The birds and the bees
In the dense forests and savannas of Africa, a small, unassuming bird known as the honeyguide has formed a unique relationship with humans, a partnership based on mutual benefit and intricate communication.
Few alliances between humans and animals are as impressive as this one. This isn’t just about a bird and a person—it’s a tale of cooperation, survival, and the extraordinary ways in which different species can communicate and collaborate.
Honeyguides, as their name suggests, have an uncanny ability to locate beehives. But what makes them truly remarkable is their willingness to lead humans to these hives. In return, humans, skilled in the art of honey harvesting, share the spoils with their feathered guides.
But this isn’t a simple case of instinctual behavior. Different African communities, like the Yao in Mozambique and the Hadza in Tanzania, use distinct calls to communicate with honeyguides. These calls are not universal; they are deeply rooted in cultural traditions, passed down through generations.
Researchers embarked on a journey to understand this phenomenon. Claire Spottiswoode, an evolutionary biologist at the University of Cambridge’s Department of Zoology and the University of Cape Town, joined forces with Brian Wood, an anthropologist at the University of California Los Angeles, and the Max Plank Institute for Evolutionary Anthropology.
They started with the different types of calls. In northern Mozambique, the Yao community engages in honey hunting using a unique vocalization that combines a robust trill sound followed by a grunt, typically vocalized as “brrr-hm.” Meanwhile, in northern Tanzania, the Hadza community employs a distinctively melodic whistle as their communication method. Here’s what they sound like:
The researchers wanted to see whether birds are more likely to respond to the type of calls they’re accustomed to.
They conducted experiments in Mozambique and Tanzania, using local and foreign honey-hunting signals. The findings were striking: honeyguides showed a higher likelihood of responding to local signals over foreign ones. This wasn’t just about sound transmission properties; the honeyguides seemed to learn and recognize the specific calls of their local human partners.
The honeyguides in the Kidero Hills, Tanzania are over three times more likely to cooperate with people using the local Hadza whistle than people giving the ‘foreign’ Yao trill and grunt. A similar trend was reported for the honeyguides in the other area, which were twice as likely to respond to the local calls rather than the foreign ones.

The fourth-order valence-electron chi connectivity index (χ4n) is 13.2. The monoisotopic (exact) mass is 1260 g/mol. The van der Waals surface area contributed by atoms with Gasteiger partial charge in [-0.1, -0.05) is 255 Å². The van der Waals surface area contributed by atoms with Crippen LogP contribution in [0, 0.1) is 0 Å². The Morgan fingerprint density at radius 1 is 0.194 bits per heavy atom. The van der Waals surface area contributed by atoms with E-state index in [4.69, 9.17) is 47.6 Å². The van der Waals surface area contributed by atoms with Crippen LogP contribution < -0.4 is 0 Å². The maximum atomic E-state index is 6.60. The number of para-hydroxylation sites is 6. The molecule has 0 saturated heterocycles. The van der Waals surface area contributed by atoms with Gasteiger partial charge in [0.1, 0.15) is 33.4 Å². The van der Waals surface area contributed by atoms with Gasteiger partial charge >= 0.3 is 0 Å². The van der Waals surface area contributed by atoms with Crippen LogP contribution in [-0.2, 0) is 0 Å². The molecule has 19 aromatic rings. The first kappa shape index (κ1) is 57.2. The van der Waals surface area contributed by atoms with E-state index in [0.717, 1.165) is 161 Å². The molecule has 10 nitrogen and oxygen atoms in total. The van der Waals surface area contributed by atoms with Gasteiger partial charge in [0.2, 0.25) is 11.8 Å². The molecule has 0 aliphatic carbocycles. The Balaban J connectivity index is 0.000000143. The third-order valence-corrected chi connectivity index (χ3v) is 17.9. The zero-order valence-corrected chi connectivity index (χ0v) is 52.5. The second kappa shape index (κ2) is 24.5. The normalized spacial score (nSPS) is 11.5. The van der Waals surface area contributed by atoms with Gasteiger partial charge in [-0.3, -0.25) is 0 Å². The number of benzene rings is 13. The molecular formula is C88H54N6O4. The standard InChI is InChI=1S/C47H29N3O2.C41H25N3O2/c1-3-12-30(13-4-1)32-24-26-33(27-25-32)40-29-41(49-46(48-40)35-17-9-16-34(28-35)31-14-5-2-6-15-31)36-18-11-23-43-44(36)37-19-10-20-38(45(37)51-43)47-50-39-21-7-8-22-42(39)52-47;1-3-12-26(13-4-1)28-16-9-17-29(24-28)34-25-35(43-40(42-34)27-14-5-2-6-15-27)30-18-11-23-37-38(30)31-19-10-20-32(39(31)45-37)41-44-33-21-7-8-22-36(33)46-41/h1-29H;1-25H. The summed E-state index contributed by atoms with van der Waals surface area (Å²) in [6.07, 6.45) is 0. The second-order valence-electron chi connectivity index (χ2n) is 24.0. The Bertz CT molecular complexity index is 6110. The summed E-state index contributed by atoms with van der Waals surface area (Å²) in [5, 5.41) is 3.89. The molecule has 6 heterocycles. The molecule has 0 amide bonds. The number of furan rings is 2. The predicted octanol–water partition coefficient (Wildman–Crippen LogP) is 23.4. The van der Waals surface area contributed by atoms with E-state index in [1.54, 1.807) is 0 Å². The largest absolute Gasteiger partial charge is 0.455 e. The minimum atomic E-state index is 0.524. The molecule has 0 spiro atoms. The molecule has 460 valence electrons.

“We found that honeyguides prefer the calls given by their local human partners, compared to foreign calls and arbitrary human sounds. This benefits both species, since it helps honey-hunters attract a honeyguide to show them hard-to-find bees’ nests, and helps honeyguides to choose a good partner to help them to get at the wax,” said Spottiswoode.
This research builds on previous work published in a July 2016 Report in Science, which demonstrated the reciprocal signaling in honeyguides and honey hunters in Mozambique. But it takes it one step further.
This is essentially a local tradition that the birds and the humans have established. The African honeyguide birds understand and respond to the culturally distinct signals made by local human honey hunters. This suggests cultural coevolution between species.
“Once these local cultural traditions are established, it pays for everyone – birds and humans – to conform to them, even if the sounds themselves are arbitrary,” said joint lead author Brian Wood.
The human-honeyguide relationship offers a glimpse into ancient forms of human-wildlife interaction. It’s a living example of how our ancestors might have communicated with and influenced the natural world — and how humans in some communities continue to do it to this day. This partnership, dating back thousands of years, is a testament to the deep connection between humans and nature.
“What’s remarkable about the honeyguide-human relationship is that it involves free-living wild animals whose interactions with humans have evolved through natural selection, possibly over the course of hundreds of thousands of years,” said Spottiswoode.
She added: “This ancient, evolved behavior has then been refined to local cultural traditions – the different human call sounds – through learning.”
The study was published in Science.
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